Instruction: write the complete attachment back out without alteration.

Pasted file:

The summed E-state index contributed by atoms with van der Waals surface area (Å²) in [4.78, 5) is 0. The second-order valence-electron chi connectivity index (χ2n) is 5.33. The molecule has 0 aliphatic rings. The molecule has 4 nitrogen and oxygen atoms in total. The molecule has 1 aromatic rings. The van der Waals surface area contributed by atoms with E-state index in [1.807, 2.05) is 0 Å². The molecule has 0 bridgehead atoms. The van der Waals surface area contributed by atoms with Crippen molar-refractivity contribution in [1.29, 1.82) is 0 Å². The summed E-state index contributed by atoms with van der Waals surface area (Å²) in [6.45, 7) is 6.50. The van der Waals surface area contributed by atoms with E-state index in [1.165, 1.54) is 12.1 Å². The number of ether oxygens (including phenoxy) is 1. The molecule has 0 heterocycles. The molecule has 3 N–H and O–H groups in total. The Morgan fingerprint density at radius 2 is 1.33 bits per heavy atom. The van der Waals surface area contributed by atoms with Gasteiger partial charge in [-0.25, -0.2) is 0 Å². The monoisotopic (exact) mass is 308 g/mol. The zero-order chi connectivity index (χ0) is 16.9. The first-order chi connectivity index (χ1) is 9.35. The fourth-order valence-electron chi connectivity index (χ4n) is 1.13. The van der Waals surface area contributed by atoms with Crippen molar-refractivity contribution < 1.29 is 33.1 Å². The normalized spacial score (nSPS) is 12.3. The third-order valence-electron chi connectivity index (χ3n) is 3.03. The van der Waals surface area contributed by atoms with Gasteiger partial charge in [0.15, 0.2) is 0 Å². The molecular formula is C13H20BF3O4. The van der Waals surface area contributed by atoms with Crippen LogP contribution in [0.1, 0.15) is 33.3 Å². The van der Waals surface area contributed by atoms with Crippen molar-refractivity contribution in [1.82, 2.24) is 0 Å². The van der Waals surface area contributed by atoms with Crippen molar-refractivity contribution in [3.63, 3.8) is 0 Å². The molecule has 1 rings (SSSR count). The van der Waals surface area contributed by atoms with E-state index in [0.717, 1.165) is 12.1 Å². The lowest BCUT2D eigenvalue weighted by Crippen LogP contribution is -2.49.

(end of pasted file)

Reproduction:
The summed E-state index contributed by atoms with van der Waals surface area (Å²) in [4.78, 5) is 0. The second-order valence-electron chi connectivity index (χ2n) is 5.33. The molecule has 0 aliphatic rings. The molecule has 4 nitrogen and oxygen atoms in total. The molecule has 1 aromatic rings. The van der Waals surface area contributed by atoms with E-state index in [1.807, 2.05) is 0 Å². The molecule has 0 bridgehead atoms. The van der Waals surface area contributed by atoms with Crippen molar-refractivity contribution in [1.29, 1.82) is 0 Å². The summed E-state index contributed by atoms with van der Waals surface area (Å²) in [6.45, 7) is 6.50. The van der Waals surface area contributed by atoms with E-state index in [1.165, 1.54) is 12.1 Å². The number of ether oxygens (including phenoxy) is 1. The molecule has 0 heterocycles. The molecule has 3 N–H and O–H groups in total. The Morgan fingerprint density at radius 2 is 1.33 bits per heavy atom. The van der Waals surface area contributed by atoms with Gasteiger partial charge in [-0.25, -0.2) is 0 Å². The monoisotopic (exact) mass is 308 g/mol. The zero-order chi connectivity index (χ0) is 16.9. The first-order chi connectivity index (χ1) is 9.35. The fourth-order valence-electron chi connectivity index (χ4n) is 1.13. The van der Waals surface area contributed by atoms with Crippen molar-refractivity contribution < 1.29 is 33.1 Å². The normalized spacial score (nSPS) is 12.3. The third-order valence-electron chi connectivity index (χ3n) is 3.03. The van der Waals surface area contributed by atoms with Gasteiger partial charge in [0.15, 0.2) is 0 Å². The molecular formula is C13H20BF3O4. The van der Waals surface area contributed by atoms with Crippen LogP contribution in [0.1, 0.15) is 33.3 Å². The van der Waals surface area contributed by atoms with Crippen molar-refractivity contribution in [1.82, 2.24) is 0 Å². The van der Waals surface area contributed by atoms with Crippen molar-refractivity contribution in [3.63, 3.8) is 0 Å². The molecule has 1 rings (SSSR count). The van der Waals surface area contributed by atoms with E-state index in [0.717, 1.165) is 12.1 Å². The lowest BCUT2D eigenvalue weighted by Crippen LogP contribution is -2.49.